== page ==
ATHENS – Off-again, On-again COVID-19 health measures in Greece that were loosened and then tightened after cases hit near-record levels aren't working to beat back the pandemic even as the New Democracy government has been reluctant to make vaccinations mandatory.
There were 3,565 cases on July 20, the highest mark in three months, with islands where supposedly only visitors who are vaccinated or free of the Coronavirus were permitted to go being the most troublesome.
But Prime Minister Kyriakos' government hasn't required tourism workers – only tourists – to be vaccinated despite signs that the islands that were supposed to be oases of immunity are near to being overrun again.
The overall number of confirmed infections stood at 463,473, said Kathimerini, also reporting that the results of laboratory tests by the National Network of Sewage Epidemiology showed COVID spiking in Attica – home to Athens – as well as Thessaloniki, the country's second-largest city where it jumped 260 percent in a week, and 219 percent in the capital.
With almost half the country's population of 10.7 million fully vaccinated – 70 percent is the benchmark to work against the pandemic – the number of deaths has, however fallen but the numbers on ventilators in public hospital Intensive Care Units (ICUs) is worrying health officials.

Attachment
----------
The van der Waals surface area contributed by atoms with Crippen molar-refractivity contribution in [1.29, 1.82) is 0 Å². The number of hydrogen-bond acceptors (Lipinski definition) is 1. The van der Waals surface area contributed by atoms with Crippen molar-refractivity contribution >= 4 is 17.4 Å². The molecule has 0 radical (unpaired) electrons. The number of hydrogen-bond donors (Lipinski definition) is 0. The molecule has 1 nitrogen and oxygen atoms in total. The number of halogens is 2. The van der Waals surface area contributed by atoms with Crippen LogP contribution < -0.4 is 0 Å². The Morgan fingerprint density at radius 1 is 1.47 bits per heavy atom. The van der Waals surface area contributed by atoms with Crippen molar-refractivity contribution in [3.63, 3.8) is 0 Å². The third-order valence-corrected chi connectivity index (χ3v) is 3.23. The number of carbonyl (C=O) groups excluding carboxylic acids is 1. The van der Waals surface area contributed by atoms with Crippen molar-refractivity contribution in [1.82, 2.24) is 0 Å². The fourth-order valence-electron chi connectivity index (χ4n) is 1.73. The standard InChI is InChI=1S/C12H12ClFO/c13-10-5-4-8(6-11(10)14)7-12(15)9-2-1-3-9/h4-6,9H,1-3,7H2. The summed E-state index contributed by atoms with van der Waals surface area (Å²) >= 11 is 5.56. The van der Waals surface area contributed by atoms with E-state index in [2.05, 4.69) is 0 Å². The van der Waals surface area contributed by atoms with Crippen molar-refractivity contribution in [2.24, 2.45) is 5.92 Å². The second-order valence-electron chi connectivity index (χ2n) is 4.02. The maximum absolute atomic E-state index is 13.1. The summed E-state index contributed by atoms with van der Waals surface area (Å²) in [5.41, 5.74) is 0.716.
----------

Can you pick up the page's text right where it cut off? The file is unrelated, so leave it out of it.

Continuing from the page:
Although it has failed, the government is still trying to convince, persuade, cajole and urge people to get vaccinated in the face of a rabid anti-vaxxer movement that believes the vaccines are conspiracies to alter their DNA or aren't safe or effective although science has shown they are.
Health Minister Vassilis Kikilias visiting a Roma camp in the Kliafa area of Spata, Eastern Attica to try to convince residents there to be vaccinated, the paper said.
“I spoke with youngsters, with their families, and with a great sense of duty, love and respect, we want to convince as many of our fellow citizens as possible about the beneficial effects of vaccination,” he said, with no sign it's working yet.